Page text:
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When Are Steroid Injections Indicated as a Treatment for Arthritis?

The Goals of Using Local Steroid Injections

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Updated June 18, 2014

Question: When are steroid injections indicated as a treatment for arthritis?

Corticosteroids are used to control inflammation in arthritis and other conditions. Steroids can be given as oral preparations or local steroid injections. When are local steroid injections indicated? What is the maximum number of steroid injections recommended or allowed? What steroids can be injected? Also, how do kenalog shots work (in the buttocks)? When are they indicated? When is a kenalog shot preferred over a Medrol dose pack?

Answer: Corticosteroid injections may provide significant relief to patients with arthritis or musculoskeletal conditions. For patients with rheumatoid arthritis, the injections are typically offered when only one or two joints are active. The goal of treatment is to help symptoms of a flare or enable the slower acting drugs such as methotrexate or Plaquenil to exert their benefit.

The knee is a common joint that is injected. It is recommended that patients limit their weight bearing activity for 1 - 2 days after an injection so as to give it the best chance to succeed. Overuse in the first 6 hours after injection can actually aggravate the arthritis because local anesthetic is typically combined with the steroid and patients may be putting too much stress on their arthritic joint.

Recommendations vary, but most physicians will avoid injecting a single joint more than 3 times in a year. For example, you could have your left knee injected two times a year and your right knee injected two times.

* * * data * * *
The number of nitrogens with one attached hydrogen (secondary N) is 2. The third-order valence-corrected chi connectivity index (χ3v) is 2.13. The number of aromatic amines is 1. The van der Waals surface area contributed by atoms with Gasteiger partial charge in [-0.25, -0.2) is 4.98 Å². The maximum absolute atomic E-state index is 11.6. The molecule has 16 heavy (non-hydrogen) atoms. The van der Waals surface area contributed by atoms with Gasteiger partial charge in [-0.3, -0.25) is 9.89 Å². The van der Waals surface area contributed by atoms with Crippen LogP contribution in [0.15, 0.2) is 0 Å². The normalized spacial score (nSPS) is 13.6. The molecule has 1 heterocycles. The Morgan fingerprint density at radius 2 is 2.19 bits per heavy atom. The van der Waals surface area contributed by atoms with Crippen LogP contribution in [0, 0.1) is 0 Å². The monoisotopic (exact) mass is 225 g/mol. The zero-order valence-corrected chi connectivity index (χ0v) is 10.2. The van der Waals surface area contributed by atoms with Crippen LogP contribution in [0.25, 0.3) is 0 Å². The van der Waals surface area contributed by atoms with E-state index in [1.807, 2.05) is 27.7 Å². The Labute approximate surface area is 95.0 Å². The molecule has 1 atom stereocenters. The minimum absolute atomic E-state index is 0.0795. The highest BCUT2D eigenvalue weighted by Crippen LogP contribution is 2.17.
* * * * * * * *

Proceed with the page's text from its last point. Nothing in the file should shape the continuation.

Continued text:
There are several choices of steroid that can be used and is typically dependent on physician preference (e.g. Depo-Medrol, Aristospan, Kenalog and Celestone). Patients often feel better in the exam room, but may notice as the anesthetic wears off, it may take up to 10 days to see that benefit again.

Potential side effects include increased pain or swelling of the joint in the first 24 hours. Swelling, redness or increased pain after 24 hours may signal a joint infection. This is a rare adverse effect but needs immediate attention. In more superficial areas, such as "trigger injections" used for localized muscle pain, the skin may thin, or in dark skinned patients, may develop a lightening or hypopigmentation. Other potential but rare adverse effects include, but are not limited to tendon rupture and damage to the bone.

Local injection into the muscle (buttocks) or a course of oral corticosteroids can provide a "systemic" (i.e. all over the body effect). It is less helpful when a specific joint or area is involved. If repeated frequently, it can increase the risk of developing some of the common adverse effects one sees from taking oral steroids, including osteoporosis and cataracts.

Answer provided by Scott J. Zashin, M.D., clinical assistant professor at University of Texas Southwestern Medical School, Division of Rheumatology, in Dallas, Texas. Dr. Zashin is also an attending physician at Presbyterian Hospitals of Dallas and Plano. He is a fellow of the American College of Physicians and the American College of Rheumatology and a member of the American Medical Association. Dr. Zashin is author of Arthritis Without Pain - The Miracle of Anti-TNF Blockers and co-author of Natural Arthritis Treatment.

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